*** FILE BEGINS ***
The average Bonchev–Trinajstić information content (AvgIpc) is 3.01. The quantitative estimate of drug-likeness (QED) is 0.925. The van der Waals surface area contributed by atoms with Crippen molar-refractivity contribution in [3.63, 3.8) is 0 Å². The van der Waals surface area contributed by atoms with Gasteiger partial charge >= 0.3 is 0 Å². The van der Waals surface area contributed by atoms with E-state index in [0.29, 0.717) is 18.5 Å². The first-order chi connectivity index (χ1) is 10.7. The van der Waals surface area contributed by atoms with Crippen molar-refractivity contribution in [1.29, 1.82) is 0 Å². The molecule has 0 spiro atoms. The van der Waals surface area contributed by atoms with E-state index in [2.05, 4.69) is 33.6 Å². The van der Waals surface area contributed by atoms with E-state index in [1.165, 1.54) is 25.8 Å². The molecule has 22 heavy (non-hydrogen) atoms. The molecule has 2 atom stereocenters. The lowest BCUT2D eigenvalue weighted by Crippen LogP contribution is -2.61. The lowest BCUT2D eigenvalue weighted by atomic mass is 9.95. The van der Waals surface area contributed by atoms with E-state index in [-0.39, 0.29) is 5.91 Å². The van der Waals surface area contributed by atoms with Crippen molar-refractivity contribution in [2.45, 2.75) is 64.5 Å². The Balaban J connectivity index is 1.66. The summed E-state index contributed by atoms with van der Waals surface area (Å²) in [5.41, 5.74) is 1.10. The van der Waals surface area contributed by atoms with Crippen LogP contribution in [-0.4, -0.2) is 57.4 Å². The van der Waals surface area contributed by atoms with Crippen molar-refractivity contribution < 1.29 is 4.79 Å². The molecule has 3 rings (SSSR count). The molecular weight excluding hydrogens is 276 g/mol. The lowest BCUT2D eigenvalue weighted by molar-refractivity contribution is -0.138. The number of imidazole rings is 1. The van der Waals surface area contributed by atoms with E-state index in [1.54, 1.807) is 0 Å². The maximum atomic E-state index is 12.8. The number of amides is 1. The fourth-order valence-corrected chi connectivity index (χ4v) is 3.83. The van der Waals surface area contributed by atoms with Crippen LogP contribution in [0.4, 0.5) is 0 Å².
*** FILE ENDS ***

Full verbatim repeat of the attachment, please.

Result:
The average Bonchev–Trinajstić information content (AvgIpc) is 3.01. The quantitative estimate of drug-likeness (QED) is 0.925. The van der Waals surface area contributed by atoms with Crippen molar-refractivity contribution in [3.63, 3.8) is 0 Å². The van der Waals surface area contributed by atoms with Gasteiger partial charge >= 0.3 is 0 Å². The van der Waals surface area contributed by atoms with E-state index in [0.29, 0.717) is 18.5 Å². The first-order chi connectivity index (χ1) is 10.7. The van der Waals surface area contributed by atoms with Crippen molar-refractivity contribution in [1.29, 1.82) is 0 Å². The molecule has 0 spiro atoms. The van der Waals surface area contributed by atoms with E-state index in [2.05, 4.69) is 33.6 Å². The van der Waals surface area contributed by atoms with E-state index in [1.165, 1.54) is 25.8 Å². The molecule has 22 heavy (non-hydrogen) atoms. The molecule has 2 atom stereocenters. The lowest BCUT2D eigenvalue weighted by Crippen LogP contribution is -2.61. The lowest BCUT2D eigenvalue weighted by atomic mass is 9.95. The van der Waals surface area contributed by atoms with E-state index in [-0.39, 0.29) is 5.91 Å². The van der Waals surface area contributed by atoms with Crippen molar-refractivity contribution in [2.45, 2.75) is 64.5 Å². The Balaban J connectivity index is 1.66. The summed E-state index contributed by atoms with van der Waals surface area (Å²) in [5.41, 5.74) is 1.10. The van der Waals surface area contributed by atoms with Crippen LogP contribution in [-0.4, -0.2) is 57.4 Å². The van der Waals surface area contributed by atoms with Crippen molar-refractivity contribution < 1.29 is 4.79 Å². The molecule has 3 rings (SSSR count). The molecular weight excluding hydrogens is 276 g/mol. The lowest BCUT2D eigenvalue weighted by molar-refractivity contribution is -0.138. The number of imidazole rings is 1. The van der Waals surface area contributed by atoms with E-state index in [1.54, 1.807) is 0 Å². The maximum atomic E-state index is 12.8. The number of amides is 1. The fourth-order valence-corrected chi connectivity index (χ4v) is 3.83. The van der Waals surface area contributed by atoms with Crippen LogP contribution in [0.4, 0.5) is 0 Å².